It’s not especially hard to understand why: nurses provide much of the world’s hands on care. They’re the ones who are checking in with patients, taking their temperature, administering medications and delivering lots of the hands-on care that makes the health care system works.

This isn’t to undercut the important work that doctors do, everyday, helping to save lives and deliver medicine. But it is to draw attention to the fact that nurses are doing equally important work, also everyday, for less recognition and lower pay.

My little sister is an RN, so this piece is especially poignant to me.

John Gruber at XOXO 2014

If you read my piece for Jason Snell’s Six Colors blog, you know that I attended the XOXO Festival in Portland, OR, last month. Since the conference ended, The Andys have been posting the guest speakers talks on YouTube.

Here, John Gruber discusses running Daring Fireball and being “indie”.

It was after this presentation that I got to meet John and shake his hand, which was a huge thrill.

Remembering ‘The Greatest Trade Show on Earth’

Chris Breen eulogizes Macworld Expo for Macworld:

At Expo careers were launched, plots hatched, businesses created, minds changed, and friends made. It was an event that we looked forward to for months and whose ideas resonated for years. And it wasn’t just us shmoes. I saw countless Apple employees who were just as excited about the show as I was. It was the center of the Apple universe. It mattered. And it mattered because it was about more than just products and promotion. It was equally about people.

While I never attended Macworld in its heyday, my lasting memory of the expo is from this year’s. Back in January, I got to meet, in person, my friends at TidBITS: Josh Centers and Adam and Tonya Engst. They’re all great people, and it was neat that I got to meet them at the event, albeit after hours.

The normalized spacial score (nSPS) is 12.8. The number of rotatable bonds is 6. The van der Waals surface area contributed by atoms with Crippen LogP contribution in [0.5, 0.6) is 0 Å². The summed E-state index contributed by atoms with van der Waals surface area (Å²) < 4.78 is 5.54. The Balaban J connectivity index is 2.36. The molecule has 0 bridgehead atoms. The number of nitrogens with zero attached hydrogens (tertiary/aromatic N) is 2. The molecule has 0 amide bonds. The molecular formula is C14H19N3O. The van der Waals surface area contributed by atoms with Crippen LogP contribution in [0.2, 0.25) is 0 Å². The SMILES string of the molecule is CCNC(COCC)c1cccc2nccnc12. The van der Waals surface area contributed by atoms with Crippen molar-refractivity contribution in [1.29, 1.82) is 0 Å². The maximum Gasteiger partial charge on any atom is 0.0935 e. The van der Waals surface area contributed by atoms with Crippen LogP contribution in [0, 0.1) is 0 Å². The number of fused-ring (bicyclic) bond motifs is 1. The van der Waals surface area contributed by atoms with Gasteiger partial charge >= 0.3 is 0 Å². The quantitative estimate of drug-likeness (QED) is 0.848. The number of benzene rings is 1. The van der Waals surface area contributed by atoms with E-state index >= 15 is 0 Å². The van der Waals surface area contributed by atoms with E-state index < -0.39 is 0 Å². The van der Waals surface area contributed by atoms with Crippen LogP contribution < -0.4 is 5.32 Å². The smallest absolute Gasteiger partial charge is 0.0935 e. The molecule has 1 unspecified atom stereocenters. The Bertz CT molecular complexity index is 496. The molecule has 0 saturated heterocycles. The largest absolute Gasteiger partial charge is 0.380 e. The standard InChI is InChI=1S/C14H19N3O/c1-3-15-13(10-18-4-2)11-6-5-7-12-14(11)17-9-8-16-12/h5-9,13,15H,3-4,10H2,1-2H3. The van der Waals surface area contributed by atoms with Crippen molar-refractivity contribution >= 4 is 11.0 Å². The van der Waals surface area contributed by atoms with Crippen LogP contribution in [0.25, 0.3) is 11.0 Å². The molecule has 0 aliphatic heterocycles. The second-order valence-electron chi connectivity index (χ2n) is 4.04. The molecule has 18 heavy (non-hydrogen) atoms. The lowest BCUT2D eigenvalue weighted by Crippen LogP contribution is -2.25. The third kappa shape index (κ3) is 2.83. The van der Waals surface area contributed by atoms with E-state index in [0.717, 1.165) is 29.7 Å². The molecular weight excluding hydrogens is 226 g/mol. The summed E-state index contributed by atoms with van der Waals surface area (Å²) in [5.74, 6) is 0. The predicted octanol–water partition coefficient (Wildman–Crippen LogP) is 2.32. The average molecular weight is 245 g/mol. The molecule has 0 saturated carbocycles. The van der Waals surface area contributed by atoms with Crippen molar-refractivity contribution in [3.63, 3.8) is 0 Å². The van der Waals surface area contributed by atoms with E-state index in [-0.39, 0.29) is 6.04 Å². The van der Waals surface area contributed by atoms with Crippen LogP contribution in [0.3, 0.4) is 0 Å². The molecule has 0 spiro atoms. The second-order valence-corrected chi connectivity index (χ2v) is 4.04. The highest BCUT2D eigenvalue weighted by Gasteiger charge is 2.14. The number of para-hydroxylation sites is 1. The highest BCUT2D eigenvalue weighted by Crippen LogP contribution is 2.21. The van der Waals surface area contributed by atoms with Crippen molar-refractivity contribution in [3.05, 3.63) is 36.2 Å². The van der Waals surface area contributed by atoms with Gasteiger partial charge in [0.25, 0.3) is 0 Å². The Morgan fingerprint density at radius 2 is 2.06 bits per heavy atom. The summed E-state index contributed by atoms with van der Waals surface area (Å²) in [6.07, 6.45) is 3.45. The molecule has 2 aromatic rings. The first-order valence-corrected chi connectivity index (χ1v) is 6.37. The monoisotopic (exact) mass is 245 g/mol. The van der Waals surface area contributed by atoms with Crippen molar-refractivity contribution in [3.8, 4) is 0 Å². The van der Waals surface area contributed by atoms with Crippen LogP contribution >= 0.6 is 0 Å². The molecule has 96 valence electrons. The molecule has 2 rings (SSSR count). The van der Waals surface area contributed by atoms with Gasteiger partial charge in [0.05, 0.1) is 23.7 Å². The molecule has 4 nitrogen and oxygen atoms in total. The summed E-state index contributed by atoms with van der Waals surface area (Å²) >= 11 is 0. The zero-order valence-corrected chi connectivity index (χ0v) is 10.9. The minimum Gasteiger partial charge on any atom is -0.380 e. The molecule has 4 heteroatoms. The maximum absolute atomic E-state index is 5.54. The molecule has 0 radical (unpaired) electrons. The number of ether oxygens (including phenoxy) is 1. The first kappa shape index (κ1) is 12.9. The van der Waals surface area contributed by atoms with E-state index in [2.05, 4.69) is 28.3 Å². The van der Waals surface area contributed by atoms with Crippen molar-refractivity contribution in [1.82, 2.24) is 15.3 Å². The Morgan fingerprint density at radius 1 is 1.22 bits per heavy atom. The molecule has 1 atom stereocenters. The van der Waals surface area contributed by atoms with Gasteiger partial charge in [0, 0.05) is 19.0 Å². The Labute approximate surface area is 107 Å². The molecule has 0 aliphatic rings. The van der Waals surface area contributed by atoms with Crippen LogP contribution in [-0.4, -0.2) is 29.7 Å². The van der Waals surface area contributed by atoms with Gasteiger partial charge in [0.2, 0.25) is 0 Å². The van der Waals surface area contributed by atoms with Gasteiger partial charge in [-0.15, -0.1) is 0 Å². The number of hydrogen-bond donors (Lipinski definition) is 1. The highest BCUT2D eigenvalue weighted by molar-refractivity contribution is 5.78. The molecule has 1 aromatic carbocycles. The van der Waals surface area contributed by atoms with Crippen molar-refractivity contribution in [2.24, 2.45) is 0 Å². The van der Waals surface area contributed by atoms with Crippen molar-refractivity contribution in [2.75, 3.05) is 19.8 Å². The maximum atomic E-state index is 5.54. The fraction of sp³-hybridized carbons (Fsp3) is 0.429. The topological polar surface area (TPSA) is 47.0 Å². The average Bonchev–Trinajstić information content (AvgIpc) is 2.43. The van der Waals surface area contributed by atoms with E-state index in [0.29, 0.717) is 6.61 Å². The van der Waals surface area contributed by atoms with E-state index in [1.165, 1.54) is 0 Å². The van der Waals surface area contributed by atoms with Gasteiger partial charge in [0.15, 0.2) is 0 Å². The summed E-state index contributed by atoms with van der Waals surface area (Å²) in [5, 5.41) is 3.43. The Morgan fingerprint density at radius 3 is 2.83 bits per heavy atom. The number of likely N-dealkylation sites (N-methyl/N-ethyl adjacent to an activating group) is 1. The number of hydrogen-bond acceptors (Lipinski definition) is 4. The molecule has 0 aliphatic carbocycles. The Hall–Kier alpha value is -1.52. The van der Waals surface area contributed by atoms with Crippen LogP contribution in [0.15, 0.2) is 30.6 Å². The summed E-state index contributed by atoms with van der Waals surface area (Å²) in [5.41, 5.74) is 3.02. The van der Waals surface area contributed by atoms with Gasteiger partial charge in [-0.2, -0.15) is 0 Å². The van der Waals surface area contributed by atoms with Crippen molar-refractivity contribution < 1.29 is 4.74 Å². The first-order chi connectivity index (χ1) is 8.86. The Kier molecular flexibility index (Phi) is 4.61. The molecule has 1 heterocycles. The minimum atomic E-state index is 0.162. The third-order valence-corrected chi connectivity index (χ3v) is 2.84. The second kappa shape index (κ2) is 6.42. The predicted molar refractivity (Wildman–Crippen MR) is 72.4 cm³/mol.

The Problems With Safari on iOS

Bradley Chambers, “The App That Holds iOS Back”:

When the iPhone was released in 2007 with a “desktop class” web browser, it was widely praised. You could view entire websites on a mobile device. Coming from the days of WAP optimized sites on my Motorola Q, this was incredible. If we fast forward to 2014, Mobile Safari has become the app that is holding the iPad back from becoming a fully featured laptop replacement for a lot of people. While Mobile Safari is fast and loads website reasonably well, it cannot upload and download files. It can upload pictures, but that is it. Mobile Safari needs a way to upload and download any type of file into iCloud Drive (a mirrored from the Mac downloads folder).

I would argue, too, that Mail is just as guilty because of its inability to add attachments to outbound messages.

My Sweet iPhone Setup

My friends at The Sweet Setup let me write about whats on my new iPhone 6.

‘Steve Jobs Was a Low-Tech Parent’

Nick Bilton, writing for the New York Times:

“So, your kids must love the iPad?” I asked Mr. Jobs, trying to change the subject. The company’s first tablet was just hitting the shelves. “They haven’t used it,” he told me. “We limit how much technology our kids use at home.”

The former early childhood development major in me thinks it’s so cool that Steve Jobs, of all people, saw the value in limiting his children’s access to technology.

Treating the ‘Super Bowl of Infectious Diseases’

Dr. Angela L. Hewlett writes about her experience for The Washington Post:

Three weeks after he was admitted, Rick tested negative for the virus. Interacting with him for the first time without our protective gear was a poignant moment. Through the computer screens, glass windows and layers of plastic protective gear, we had formed a bond as tight as an patient and medical team. Together, we had beaten Ebola — a ravenous virus that, just a month earlier, had never existed in our country. Discharge day was emotional for everyone, with plenty of tears and hugs. All involved showed extraordinary bravery, dedication, tirelessness and compassion.